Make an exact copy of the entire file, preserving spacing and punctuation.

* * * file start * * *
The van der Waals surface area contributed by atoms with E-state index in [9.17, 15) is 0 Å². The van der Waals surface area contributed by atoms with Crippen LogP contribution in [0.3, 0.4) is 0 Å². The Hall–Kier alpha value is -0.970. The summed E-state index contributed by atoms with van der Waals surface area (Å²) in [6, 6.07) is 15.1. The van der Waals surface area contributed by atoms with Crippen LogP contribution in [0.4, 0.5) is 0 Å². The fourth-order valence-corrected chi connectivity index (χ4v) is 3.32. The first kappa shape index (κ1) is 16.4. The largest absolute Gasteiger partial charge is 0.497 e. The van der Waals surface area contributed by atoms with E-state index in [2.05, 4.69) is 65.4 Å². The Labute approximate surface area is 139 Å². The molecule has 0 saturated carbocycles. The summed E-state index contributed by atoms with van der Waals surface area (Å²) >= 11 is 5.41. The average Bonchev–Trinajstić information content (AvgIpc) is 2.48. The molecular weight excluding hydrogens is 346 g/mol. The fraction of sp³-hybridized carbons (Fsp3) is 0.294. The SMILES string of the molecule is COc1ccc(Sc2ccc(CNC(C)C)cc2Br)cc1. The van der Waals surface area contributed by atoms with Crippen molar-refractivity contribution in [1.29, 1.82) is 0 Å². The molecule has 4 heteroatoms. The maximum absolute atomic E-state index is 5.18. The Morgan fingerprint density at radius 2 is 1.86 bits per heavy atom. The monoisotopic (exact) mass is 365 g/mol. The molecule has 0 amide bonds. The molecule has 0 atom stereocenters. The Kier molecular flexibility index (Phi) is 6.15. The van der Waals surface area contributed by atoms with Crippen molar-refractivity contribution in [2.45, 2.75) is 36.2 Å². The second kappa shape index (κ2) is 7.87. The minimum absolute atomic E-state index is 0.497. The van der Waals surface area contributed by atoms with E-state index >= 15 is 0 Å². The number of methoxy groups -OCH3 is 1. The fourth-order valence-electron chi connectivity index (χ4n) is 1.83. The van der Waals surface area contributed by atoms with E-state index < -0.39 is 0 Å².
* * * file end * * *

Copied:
The van der Waals surface area contributed by atoms with E-state index in [9.17, 15) is 0 Å². The van der Waals surface area contributed by atoms with Crippen LogP contribution in [0.3, 0.4) is 0 Å². The Hall–Kier alpha value is -0.970. The summed E-state index contributed by atoms with van der Waals surface area (Å²) in [6, 6.07) is 15.1. The van der Waals surface area contributed by atoms with Crippen LogP contribution in [0.4, 0.5) is 0 Å². The fourth-order valence-corrected chi connectivity index (χ4v) is 3.32. The first kappa shape index (κ1) is 16.4. The largest absolute Gasteiger partial charge is 0.497 e. The van der Waals surface area contributed by atoms with E-state index in [2.05, 4.69) is 65.4 Å². The Labute approximate surface area is 139 Å². The molecule has 0 saturated carbocycles. The summed E-state index contributed by atoms with van der Waals surface area (Å²) >= 11 is 5.41. The average Bonchev–Trinajstić information content (AvgIpc) is 2.48. The molecular weight excluding hydrogens is 346 g/mol. The fraction of sp³-hybridized carbons (Fsp3) is 0.294. The SMILES string of the molecule is COc1ccc(Sc2ccc(CNC(C)C)cc2Br)cc1. The van der Waals surface area contributed by atoms with Crippen molar-refractivity contribution in [1.29, 1.82) is 0 Å². The molecule has 4 heteroatoms. The maximum absolute atomic E-state index is 5.18. The Morgan fingerprint density at radius 2 is 1.86 bits per heavy atom. The monoisotopic (exact) mass is 365 g/mol. The molecule has 0 amide bonds. The molecule has 0 atom stereocenters. The Kier molecular flexibility index (Phi) is 6.15. The van der Waals surface area contributed by atoms with Crippen molar-refractivity contribution in [2.45, 2.75) is 36.2 Å². The second kappa shape index (κ2) is 7.87. The minimum absolute atomic E-state index is 0.497. The van der Waals surface area contributed by atoms with E-state index >= 15 is 0 Å². The number of methoxy groups -OCH3 is 1. The fourth-order valence-electron chi connectivity index (χ4n) is 1.83. The van der Waals surface area contributed by atoms with E-state index < -0.39 is 0 Å².